By David Gorn, California Healthline Sacramento Bureau
July 14, 2011
Carolina Ramos has seen the struggle over and over again. She is the Latino/a services coordinator for the LGBT (Lesbian, Gay, Bisexual and Transgender) Community Center in San Diego, where she sees families torn and battered, as they try to come to grips with a child who has a different sexual orientation.
"A lot of people think LGBT issues are one thing, and Latino issues are another," Ramos said. "But for many people, you cannot separate them."
Ramos traveled to Sacramento recently to testify at an Assembly hearing on the subject. In general, she said, health risk factors increase in severity with societal pressures -- and Latinos in the LGBT community have multiple stressors, Ramos said.
For instance, lower-income people have difficulty accessing health care. Language can be a barrier. Distance from health care facilities is a barrier. Gay patients have an additionally difficult time communicating with providers. Immigrants face discrimination. Gay Latinos face discrimination from family, from friends, from church. There is the social pressure of machismo. All of those pressures add up, Ramos said.
"Everything from low income to race are stressors," she said. "You know, I've had parents say, 'Hey, they're your responsibility now, your responsibility if they die,' and that [kind of situation] was very painful."
That's the kind of situation often faced by gay Latinos and one reason for convening the recent hearing, according to Assembly member Ricardo Lara (D-South Gate), who also is chair of LGBT issues for the California Latino Legislative Caucus.
"We have individual and unique circumstances that LGBT Latinos face," Lara said, "not only in mainstream society but in the Latino community, as well."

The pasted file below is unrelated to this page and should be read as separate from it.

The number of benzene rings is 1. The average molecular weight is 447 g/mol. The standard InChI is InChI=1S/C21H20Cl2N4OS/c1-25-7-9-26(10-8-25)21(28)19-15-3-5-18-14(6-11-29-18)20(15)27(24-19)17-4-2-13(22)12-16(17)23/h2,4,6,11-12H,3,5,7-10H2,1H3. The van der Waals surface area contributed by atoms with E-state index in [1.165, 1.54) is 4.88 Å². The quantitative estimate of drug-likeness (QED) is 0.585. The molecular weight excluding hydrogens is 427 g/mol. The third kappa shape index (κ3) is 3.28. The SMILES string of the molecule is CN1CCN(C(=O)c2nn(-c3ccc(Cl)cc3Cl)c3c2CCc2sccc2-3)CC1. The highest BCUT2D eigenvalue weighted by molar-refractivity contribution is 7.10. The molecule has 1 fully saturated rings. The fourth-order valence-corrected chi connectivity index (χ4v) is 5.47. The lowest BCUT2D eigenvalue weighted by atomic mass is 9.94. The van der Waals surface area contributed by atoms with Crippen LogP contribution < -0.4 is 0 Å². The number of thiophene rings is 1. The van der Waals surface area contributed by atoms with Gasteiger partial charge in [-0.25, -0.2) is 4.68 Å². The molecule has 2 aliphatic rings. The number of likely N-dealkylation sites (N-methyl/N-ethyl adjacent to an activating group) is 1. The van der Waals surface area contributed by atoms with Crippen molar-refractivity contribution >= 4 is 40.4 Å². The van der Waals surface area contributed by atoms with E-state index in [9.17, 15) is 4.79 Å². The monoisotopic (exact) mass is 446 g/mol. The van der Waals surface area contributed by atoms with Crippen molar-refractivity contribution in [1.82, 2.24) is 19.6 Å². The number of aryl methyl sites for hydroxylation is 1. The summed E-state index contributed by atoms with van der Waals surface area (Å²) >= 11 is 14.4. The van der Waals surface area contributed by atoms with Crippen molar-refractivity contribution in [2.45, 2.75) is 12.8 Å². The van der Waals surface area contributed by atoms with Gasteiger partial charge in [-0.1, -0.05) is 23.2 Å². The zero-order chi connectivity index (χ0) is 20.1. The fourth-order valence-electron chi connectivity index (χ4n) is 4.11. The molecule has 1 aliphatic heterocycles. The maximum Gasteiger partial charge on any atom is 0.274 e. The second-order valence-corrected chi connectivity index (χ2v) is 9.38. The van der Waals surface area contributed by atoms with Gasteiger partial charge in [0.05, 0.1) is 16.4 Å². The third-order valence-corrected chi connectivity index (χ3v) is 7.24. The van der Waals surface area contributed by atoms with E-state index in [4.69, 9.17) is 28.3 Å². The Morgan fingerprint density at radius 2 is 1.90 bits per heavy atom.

That culture clash within the Latino community is the biggest barrier to cross for many people, according to Lara -- himself included.
"At the end of the day, you can't take away my rice and beans," he said with a laugh. "But how I feel is, you shouldn't have to choose between your culture and your sexual orientation."
More than a dozen legislators attended the legislative hearing, including Assembly member Tony Mendoza (D-Artesia).
"The Latino community is very reluctant to discuss these issues," Mendoza said. He said he makes a point to talk to his children about being inclusive, to make sure they keep their minds and hearts open. "Latinos continue to stereotype those in the LGBT community," he said. "This [hearing] is just a beginning."
Assembly Speaker John Pérez (D-Los Angeles) said he aims to expand the scope of one state agency that could help. "We want the Office of Multicultural Health to include the LGBT community, to expand its focus," Pérez said. "It has done good work in terms of addressing the different impacts on communities of color, and [we would like it to move] toward the importance of cultural competency, and to identify the multiple sets of barriers to health care faced by Latinos in the LGBT community."
Sen. Christine Kehoe (D-San Diego) added that physicians bring their own biases to the exam room, even if they do not intend to.
"We'd like to see two to five hours of [provider] training on LGBT issues," Kehoe said of her proposed legislation. "We haven't linked it with language yet. We think it's a gap that needs to be addressed. There are gaps in knowledge and in approach."
For Assembly member Norma Torres (D-Pomona), the biggest gap is the need for the mainstream community to accept gays, instead of trying to get the LGBT community to fit into the mainstream.
"We don't need to teach folks how to be gay; we need to teach folks how to be respectful," Torres said. "Tolerance is not a word I can tolerate. I don't want to be tolerated for being a woman, I want to be respected for who I am. And I think the same is true for the LGBT community."
Family Bridges To Cross
In Latino culture, family is important. When it comes to being gay, that can be good or bad, according to Octavio Vallejo of AIDS Project Los Angeles.
"I know firsthand what it's like to be gay and not to be taken care of," Vallejo said. "When you grow up gay in a Latino family, you grow up with very, very low self-esteem."